When Self-Serving Deception Seems Ethical

Posted: 14 Sep 2020

See all articles by Polly Kang

Polly Kang

Wharton School (University of Pennsylvania)

Maurice E. Schweitzer

University of Pennsylvania - Operations & Information Management Department

Date Written: July 20, 2020

Abstract

Negotiators commonly use deception in the pursuit of short-term gains. For negotiators to make wise decisions about whether and how to use deception, they must understand deception’s consequences. Prior work on deception has asserted that negotiators who are caught telling a self-serving lie will be perceived as less ethical than negotiators who tell the truth. We challenge this assertion by investigating self-serving emotional deception. We introduce a conceptual framework that distinguishes between two types of emotional deception: down-display (suppression of felt emotions) and up-display (exaggeration of felt emotions). We demonstrate that negotiators judge counterparts who engage in down-display emotional deception to be more ethical than counterparts who engage in up-display emotional deception, consistent with omission bias. Moreover, surprisingly, negotiators judge self-serving down-display emotional deception to actually be more ethical than telling the truth. These effects are mediated by perceived appropriateness, consistent with the notions that negotiators often perceive down-display emotional deception as appropriate and, in turn, perceive inappropriate emotional displays to be a moral outrage.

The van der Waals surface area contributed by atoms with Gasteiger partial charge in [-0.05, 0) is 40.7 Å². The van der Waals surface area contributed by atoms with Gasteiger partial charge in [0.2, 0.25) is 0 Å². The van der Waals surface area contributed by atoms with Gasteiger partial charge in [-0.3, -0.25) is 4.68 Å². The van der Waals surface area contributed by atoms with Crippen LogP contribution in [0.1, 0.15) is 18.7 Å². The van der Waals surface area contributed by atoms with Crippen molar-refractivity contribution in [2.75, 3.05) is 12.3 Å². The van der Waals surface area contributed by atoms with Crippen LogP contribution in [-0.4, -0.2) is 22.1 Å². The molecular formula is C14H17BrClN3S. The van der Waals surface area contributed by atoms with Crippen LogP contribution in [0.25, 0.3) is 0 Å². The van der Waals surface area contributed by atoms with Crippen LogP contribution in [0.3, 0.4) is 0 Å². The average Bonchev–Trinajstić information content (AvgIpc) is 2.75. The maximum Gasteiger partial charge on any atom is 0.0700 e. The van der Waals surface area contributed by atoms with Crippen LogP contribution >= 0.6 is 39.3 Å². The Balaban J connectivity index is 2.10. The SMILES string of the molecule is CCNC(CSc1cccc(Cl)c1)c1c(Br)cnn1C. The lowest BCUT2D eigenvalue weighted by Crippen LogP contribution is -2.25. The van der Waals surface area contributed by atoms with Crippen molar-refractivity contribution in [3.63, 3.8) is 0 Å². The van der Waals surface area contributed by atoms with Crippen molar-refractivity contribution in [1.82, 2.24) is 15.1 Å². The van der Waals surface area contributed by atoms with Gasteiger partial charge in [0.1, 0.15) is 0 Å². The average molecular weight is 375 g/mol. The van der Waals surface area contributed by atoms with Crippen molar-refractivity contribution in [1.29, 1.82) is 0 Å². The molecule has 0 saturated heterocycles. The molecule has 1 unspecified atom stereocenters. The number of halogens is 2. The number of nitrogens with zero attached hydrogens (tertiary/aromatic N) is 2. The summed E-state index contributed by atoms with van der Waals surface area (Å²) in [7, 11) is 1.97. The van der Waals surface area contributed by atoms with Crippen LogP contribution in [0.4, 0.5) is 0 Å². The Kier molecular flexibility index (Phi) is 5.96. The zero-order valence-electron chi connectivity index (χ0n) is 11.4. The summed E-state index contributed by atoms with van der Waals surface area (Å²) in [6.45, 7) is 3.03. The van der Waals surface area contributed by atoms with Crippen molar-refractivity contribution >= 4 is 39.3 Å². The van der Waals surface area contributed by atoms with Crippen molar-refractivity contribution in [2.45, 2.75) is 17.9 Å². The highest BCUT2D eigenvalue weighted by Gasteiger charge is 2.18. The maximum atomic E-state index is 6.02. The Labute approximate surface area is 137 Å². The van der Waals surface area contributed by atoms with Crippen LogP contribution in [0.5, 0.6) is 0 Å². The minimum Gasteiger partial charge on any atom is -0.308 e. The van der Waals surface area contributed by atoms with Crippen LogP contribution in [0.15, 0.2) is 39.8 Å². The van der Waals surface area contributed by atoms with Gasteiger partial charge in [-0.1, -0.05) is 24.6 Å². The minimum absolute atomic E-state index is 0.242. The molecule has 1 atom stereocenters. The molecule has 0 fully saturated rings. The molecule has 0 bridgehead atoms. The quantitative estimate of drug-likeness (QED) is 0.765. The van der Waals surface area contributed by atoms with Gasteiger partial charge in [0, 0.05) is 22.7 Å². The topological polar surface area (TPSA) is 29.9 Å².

Keywords: negortiation, deception, emotion

Suggested Citation

Kang, Polly and Schweitzer, Maurice E., When Self-Serving Deception Seems Ethical (July 20, 2020). Available at SSRN: https://ssrn.com/abstract=3664864

Polly Kang (Contact Author)

Wharton School (University of Pennsylvania) ( email )

Philadelphia, PA 19104
United States
19104 (Fax)

Maurice E. Schweitzer

University of Pennsylvania - Operations & Information Management Department ( email )

Philadelphia, PA 19104
United States
215-898-4776 (Phone)
215-898-3664 (Fax)

Do you have a job opening that you would like to promote on SSRN?

Paper statistics

Abstract Views
162
PlumX Metrics